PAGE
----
Bankwest deploys digital verification tool for mortgage applicants

Bankwest deploys digital verification tool for mortgage applicants

WA-based CBA subsidiary Bankwest has rolled out a stop-gap electronic identification (eID) solution for new home loan applicants, allowing brokers to verify customer identities swiftly and remotely amid coronavirus restrictions.

The electronic verification of identity (VOI) solution, accessible through any smart device, follows the lender’s decision to accept digital submissions of its identity verification and privacy consent forms for new and existing customers.

Through the new eID system, customers will no longer be required to visit a Bankwest branch or Australia Post outlet for identity checks, thus completing the bank’s digital homebuying toolkit following the launch of its e-signing service in August 2019.

In a statement, Ian Rakhit, Bankwest’s GM third party, commended mortgage brokers for “helping people find a place to call home” during the Covid-19 uncertainty whilst citing eID as a means for the bank to offer support.

“We want brokers and customers to know we’re open for business and this solution sends that message loud and clear, potentially delivering an even faster home buying experience,” Rakhit said, highlighting Bankwest’s ambition to be Australia’s “best broker bank”.

Speaking with FST Media, a Bankwest representative confirmed the eID solution was developed in partnership with Equifax. Collaborations have also been established with HomeTrack and Core Logic for mortgage valuations, Docusign for digital signing, and NextGen for lodgement of broker originated applications.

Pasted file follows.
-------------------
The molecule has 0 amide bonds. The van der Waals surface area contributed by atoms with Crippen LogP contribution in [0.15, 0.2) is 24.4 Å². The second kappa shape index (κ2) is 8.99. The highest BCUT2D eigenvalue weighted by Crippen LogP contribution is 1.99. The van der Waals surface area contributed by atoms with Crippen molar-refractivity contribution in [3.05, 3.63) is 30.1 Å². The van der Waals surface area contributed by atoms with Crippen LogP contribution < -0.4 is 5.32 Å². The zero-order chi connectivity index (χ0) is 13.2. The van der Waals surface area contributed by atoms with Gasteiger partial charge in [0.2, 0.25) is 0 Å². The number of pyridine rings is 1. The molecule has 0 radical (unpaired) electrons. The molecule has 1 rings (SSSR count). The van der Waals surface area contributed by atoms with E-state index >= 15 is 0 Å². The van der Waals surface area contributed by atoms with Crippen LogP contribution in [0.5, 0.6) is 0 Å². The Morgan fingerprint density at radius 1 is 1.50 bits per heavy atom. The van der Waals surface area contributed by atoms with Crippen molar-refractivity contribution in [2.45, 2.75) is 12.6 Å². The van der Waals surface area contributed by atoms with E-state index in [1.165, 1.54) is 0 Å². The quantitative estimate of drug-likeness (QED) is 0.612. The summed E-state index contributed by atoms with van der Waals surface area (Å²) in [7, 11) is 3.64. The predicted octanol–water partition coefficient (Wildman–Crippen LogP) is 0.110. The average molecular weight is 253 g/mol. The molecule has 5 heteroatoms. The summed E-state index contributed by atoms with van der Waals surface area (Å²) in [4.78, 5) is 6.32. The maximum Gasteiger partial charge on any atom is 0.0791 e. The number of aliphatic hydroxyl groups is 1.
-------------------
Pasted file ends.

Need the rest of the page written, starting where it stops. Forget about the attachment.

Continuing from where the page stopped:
Bankwest clarified that the eID tool will serve only as a temporary fix, the continued use of which would be determined “in due course” once Covid-19 restrictions are lifted.

The bank further noted that mortgage documents will still require physical signatures on paper copies, as per relevant Land Title Office requirements.

Bankwest’s eID rollout follows similar measures taken by fellow lenders, including NAB and ME Bank, who have also adopted remote VOI systems in response to Covid-19 shutdowns.

The lenders’ decision to switch on digital onboarding is in lockstep with guidance from global money laundering and terrorist financing watchdog the Financial Action Task Force (FATF), which has encouraged the adoption of digital VOI where possible to reduce the risk of Covid-19 transmission.

FATF, in a statement, urged the “fullest use of responsible digital customer onboarding” by banks and financial services providers, including simplified customer due diligence where risks of financial crime were sufficiently low.

The international watchdog further directed financial institutions to its recently published Guidance on Digital ID, outlining the potential of trustworthy digital ID systems to improve security, privacy, and customer convenience for remote onboarding, whilst also mitigating ML/TF risks.

FATF’s full Covid-19 response statement and digital identity guidelines can be accessed here.